Infinity & Beyond

Infinity Invitations
Infinity Invitations © Sarah Vernon @ First Night Design [Zazzle]

I’m very fond of watercolours.  Interestingly, I have heard people disparaging them over the years, almost as if they considered the skill required inferior to that of painting in oils or acrylics and thus making any result worthless.  To me, watercolour can often create a picture much more emotional and evocative than one done in another medium.

I suspect that the number of books teaching you How to Paint Watercolours in 4 Easy Lessons, or some such title, add to the myth that watercolour is easy and doesn’t require any talent or skill.  I find it difficult to paint with watercolour but have occasionally turned out something of note.  Believe me, it’s not as easy as it looks!

Now that a disabling condition, which affects my mobility and dexterity, has impacted on my ability to wield a paintbrush, I have been exploring ways to create the same effect on a computer and I don’t just mean by use of a ‘watercolour’ filter in software such as Photoshop but by playing with layers of photographs and textures, and changing the blend modes as well as softening certain areas with various tools.  It’s a great joy experimenting and that’s how I created Infinity.

If you are interested in learning more about watercolour, whether you are an amateur or professional, I would recommend a book and DVD by the UK artist Jean Haines, Colour and Paint in Water Colour.   A reviewer on Amazon writes: ‘I can honestly say that this book, more than any other I have read (and there have been many), has directly influenced my work and way of thinking. Jean Haines is an Artist whose time is now. She is at the top of her game. You need to study the best. Buy this book.’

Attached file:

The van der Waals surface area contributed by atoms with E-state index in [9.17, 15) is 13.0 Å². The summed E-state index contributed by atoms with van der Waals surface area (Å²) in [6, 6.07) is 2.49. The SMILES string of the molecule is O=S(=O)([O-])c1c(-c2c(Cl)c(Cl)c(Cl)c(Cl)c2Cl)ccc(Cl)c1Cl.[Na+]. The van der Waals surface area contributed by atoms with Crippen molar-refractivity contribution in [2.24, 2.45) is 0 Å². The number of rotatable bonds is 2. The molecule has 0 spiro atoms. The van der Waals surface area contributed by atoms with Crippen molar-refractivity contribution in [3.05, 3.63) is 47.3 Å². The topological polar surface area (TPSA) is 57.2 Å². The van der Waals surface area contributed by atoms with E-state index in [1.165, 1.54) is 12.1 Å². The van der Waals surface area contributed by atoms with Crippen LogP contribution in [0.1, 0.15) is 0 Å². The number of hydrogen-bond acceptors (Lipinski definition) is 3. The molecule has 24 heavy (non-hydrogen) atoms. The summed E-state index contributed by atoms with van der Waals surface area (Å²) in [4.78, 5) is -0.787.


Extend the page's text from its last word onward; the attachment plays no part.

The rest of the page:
Take care and keep laughing!


7 thoughts on “Infinity & Beyond

  1. Excellent post….and I do love the image which has an ethereal feel to it, like a watercolour painting.
    I also recommend Jean Haines to those wishing to learn about watercolour painting. She is superb. Enjoy your weekend.:)

    Liked by 1 person

  2. I use my acrylics AS water colors:) Watercolors are tough because the colors can get muddy, if you play with them (on the paper) and water colors DRY fast.. You can play with oils for a thousand years (okay maybe it doesn’t take THAT long for them to dry…it just SEEMS like it), but watercolors…no time at all. If I had to use oils I would never paint a single thing. I use water color pencils a lot, because I can do it anywhere, and acrylics when I want to do something bigger. But I ALWAYS use them as watercolors.:) Nice post:)

    Liked by 1 person

    1. Thank you, Gigi. It’s good to hear your perspective, especially as I’m always looking for any slight possibility that there might be a tool out there that I can use. Holding pens, pencils and brushes etc is tough but it’s possible if the pressure needed is slight. I like the sound of watercolour pencils and maybe it’s something I could try.


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